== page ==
SACRAMENTO -- For three decades, Sacramento State biological sciences professor Ron Coleman has studied the world’s rainforests.
With fires continuing to burn in the dense trees of South America, Coleman said the flames there do not have the same potentially positive ecological impacts seen from fires in California.
“Burning is a critical part of our forests here; some of our trees will not grow unless the ground burns. The seeds need that. That’s not the way the Amazon works,” Coleman explained.
For California, Coleman says the life force of its forests is in the nutrient-dense soil. However, in the Amazon, it is the trees themselves that hold the power.
When the trees go, the literal trickle-down effect is widespread.
“For instance, the trees they produce fruits. The fruits drop into the river; that’s what feeds the fish,” Coleman said. “The fish digest these fruits, they don't digest the seeds, but then when they swim to another part of the landscape, they poop out the seeds and new trees are planted. It’s all connected.”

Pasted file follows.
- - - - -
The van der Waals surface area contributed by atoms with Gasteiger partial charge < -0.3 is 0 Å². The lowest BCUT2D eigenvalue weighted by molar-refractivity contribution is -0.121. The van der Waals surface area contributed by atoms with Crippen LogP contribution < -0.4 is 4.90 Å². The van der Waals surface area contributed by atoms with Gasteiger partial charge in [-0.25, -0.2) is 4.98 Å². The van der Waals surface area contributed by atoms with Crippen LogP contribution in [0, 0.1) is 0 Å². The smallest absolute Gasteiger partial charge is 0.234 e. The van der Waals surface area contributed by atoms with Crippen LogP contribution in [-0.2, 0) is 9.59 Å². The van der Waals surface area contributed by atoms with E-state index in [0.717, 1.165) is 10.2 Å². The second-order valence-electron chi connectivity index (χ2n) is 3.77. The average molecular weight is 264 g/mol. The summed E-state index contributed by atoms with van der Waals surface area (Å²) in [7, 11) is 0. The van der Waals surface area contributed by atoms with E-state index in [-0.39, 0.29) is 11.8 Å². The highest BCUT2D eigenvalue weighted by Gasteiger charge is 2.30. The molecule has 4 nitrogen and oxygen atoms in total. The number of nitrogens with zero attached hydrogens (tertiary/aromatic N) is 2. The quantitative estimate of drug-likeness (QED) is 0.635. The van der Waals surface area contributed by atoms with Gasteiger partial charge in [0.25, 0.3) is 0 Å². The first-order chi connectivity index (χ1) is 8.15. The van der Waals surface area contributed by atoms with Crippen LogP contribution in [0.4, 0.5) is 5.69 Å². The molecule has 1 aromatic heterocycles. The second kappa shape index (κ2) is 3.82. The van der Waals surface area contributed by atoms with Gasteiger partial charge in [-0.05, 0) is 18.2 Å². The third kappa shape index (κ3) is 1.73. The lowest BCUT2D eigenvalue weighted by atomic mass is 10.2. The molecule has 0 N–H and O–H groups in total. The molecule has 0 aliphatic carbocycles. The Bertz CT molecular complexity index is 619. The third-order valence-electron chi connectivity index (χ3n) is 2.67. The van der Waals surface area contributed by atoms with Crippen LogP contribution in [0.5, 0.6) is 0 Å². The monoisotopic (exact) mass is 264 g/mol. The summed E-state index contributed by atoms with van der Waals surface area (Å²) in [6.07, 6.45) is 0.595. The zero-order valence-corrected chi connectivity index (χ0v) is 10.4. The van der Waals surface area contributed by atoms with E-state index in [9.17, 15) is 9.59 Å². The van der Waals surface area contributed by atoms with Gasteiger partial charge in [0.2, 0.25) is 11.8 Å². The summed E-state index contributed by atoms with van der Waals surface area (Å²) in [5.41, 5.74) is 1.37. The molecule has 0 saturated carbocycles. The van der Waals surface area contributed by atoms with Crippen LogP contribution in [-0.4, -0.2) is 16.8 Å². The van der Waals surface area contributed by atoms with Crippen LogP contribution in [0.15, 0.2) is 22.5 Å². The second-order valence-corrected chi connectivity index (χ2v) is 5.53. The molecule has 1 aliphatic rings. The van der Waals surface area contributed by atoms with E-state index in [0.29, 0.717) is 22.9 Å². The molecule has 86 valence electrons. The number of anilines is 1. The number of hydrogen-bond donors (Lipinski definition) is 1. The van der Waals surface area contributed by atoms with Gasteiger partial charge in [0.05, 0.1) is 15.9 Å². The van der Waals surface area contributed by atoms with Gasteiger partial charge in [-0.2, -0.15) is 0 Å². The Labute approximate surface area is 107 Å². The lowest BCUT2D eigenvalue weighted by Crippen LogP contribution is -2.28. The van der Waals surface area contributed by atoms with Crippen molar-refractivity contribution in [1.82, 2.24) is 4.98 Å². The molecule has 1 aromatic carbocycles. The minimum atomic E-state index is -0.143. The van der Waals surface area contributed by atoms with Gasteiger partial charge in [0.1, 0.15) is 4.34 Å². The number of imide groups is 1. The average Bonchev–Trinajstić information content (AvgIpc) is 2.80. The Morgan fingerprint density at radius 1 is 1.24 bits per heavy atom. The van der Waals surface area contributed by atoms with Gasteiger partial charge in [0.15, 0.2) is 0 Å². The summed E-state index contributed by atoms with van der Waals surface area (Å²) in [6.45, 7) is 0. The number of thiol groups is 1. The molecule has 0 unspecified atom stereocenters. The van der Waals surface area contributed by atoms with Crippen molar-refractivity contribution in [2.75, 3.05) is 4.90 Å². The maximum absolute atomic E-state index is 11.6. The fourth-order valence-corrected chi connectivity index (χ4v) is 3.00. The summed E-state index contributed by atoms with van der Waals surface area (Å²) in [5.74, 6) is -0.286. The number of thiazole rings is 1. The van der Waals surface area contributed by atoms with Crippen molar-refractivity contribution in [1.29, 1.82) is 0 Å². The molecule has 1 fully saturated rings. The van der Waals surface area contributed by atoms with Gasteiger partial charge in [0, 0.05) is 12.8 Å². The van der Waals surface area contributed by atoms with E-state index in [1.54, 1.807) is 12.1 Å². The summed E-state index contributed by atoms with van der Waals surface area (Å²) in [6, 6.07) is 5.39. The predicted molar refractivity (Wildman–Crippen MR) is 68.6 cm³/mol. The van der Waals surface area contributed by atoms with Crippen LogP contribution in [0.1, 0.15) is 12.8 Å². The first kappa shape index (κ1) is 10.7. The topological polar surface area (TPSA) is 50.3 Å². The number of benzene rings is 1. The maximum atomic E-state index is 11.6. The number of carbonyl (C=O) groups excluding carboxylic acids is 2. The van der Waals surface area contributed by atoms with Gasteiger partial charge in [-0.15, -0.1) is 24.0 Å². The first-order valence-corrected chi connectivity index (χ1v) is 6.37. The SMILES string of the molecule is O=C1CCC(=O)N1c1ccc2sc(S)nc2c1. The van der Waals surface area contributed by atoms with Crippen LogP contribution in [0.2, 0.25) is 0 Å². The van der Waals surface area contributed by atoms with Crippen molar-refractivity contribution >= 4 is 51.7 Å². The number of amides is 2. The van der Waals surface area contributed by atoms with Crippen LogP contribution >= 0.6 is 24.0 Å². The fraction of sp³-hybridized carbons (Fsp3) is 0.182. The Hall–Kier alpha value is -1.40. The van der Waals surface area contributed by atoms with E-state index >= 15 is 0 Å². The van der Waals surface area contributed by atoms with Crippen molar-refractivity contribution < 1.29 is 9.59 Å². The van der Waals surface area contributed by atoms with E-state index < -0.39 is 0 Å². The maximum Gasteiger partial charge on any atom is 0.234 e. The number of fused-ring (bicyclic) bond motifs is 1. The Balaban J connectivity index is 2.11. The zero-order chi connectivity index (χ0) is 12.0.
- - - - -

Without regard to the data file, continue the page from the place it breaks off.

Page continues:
While fires are not uncommon in the Amazon, Coleman told FOX40 the seasonal dryness has allowed the fires to spread, making for dramatic scenes playing out over vast swaths of land.
Now, with the world watching, Coleman hopes more attention will be paid to what he feels is an Earth in flux.
“This just shows us how big things can get, how quickly. This is one of the lessons of this,” he said. “Maybe people will take a little bit more notice of what’s going on. The world is changing and it’s changing quickly.”